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On The Edge Of The Precipice Being Laid Off During The 7th Year H-1B

by Cyrus D. Mehta

Among the group of employees in H-1B status who are vulnerable when they lose jobs, no group is more vulnerable than those that have maximized their 6th year limit in H-1B status and are in their 7th or 8th year H-1B extension based on a pending labor certification. Not only are they in danger of falling out of status, but they may also be unable to continue to remain in the 7th or 8th year in H-1B status. This advisory will briefly provide a strategy for such a vulnerable H-1B worker to still remain in H-1B status. Since this area is very complex, the advisory is basic and generalized, and individuals in this situation must consult with qualified counsel to advise them on their specific predicament.

A previous article on our website, THE H-1B VISA IN AN ECONOMIC DOWNTURN, discusses the risk when an H-1B employee losses his or her job. Upon the termination of employment, he or she is considered not to be maintaining status if a timely extension or change of status has not been filed prior to termination.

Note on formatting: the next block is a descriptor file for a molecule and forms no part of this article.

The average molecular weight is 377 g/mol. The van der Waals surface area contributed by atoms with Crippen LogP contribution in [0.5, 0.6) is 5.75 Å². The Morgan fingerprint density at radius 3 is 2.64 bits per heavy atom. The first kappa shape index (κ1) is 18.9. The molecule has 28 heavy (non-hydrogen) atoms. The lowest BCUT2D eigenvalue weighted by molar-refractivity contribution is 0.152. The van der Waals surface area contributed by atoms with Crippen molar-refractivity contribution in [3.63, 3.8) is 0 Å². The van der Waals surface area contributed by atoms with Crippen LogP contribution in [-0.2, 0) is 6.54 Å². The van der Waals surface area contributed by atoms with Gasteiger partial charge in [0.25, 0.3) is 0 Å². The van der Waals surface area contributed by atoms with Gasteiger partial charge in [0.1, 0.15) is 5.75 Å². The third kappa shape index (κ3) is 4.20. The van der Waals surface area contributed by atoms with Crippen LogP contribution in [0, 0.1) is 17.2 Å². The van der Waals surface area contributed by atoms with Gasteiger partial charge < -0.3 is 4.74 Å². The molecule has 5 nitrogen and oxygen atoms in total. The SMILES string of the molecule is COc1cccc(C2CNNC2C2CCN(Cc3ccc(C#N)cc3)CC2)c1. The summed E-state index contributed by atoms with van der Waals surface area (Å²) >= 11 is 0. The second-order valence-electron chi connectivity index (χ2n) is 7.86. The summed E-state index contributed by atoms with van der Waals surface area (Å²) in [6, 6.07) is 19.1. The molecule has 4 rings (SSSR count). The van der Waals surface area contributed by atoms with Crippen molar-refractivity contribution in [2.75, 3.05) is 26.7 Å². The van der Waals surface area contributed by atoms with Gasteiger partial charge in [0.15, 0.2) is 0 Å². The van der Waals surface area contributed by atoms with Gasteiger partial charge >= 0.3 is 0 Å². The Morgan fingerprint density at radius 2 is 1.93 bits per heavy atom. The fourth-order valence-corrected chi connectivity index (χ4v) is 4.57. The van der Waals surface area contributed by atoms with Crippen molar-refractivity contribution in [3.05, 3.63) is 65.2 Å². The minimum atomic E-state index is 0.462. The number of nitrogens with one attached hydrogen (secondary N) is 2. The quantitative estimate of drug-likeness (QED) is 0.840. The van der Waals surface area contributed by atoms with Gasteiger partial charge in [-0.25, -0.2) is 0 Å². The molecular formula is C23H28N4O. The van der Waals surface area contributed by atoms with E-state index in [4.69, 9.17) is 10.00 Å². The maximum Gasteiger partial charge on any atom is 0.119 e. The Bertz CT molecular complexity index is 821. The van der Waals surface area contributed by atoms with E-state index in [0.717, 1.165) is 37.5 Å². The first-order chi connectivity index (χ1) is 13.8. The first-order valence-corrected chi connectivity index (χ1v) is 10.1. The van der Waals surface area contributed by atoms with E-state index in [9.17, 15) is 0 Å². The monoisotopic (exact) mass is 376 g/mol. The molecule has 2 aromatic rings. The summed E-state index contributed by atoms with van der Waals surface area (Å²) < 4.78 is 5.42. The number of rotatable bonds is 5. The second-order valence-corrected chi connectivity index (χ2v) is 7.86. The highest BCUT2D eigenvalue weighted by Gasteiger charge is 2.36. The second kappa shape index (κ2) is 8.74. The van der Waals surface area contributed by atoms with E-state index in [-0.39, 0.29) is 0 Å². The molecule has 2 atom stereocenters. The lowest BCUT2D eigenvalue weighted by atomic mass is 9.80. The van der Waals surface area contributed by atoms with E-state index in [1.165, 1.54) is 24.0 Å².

Under Section 106(a) of the American Competitiveness in the 21st Century Act, a person is able to extend the H-1B status beyond six years if, inter alia, a labor certification was filed 365 days prior to the end of the 6th year.

Take the example of an individual who has lost his or her job while in the 7th year of the H-1B extension, and this has become increasingly commonplace in this economic downturn. The 7th year H-1B was squeezed out of the sixth year limit, pursuant to Section 106(a) of AC21, only because there is a pending labor certification application filed 365 days prior to the end of the sixth year, i.e. before the H-1B 5th year got completed. If this individual's employment has not been terminated, and he or she has only received notice of termination and is still considered an employee (even if on garden leave under New York's WARN Act), he or she should look for another job. If successful, the prospective employer must file an H-1B extension before the date of termination with the existing employer. It is also important that when the new employer files the H-1B extension, the existing employer has not withdrawn the labor certification. The 7th year H-1B extension can be obtained even if the labor certification has been filed through a different employer.1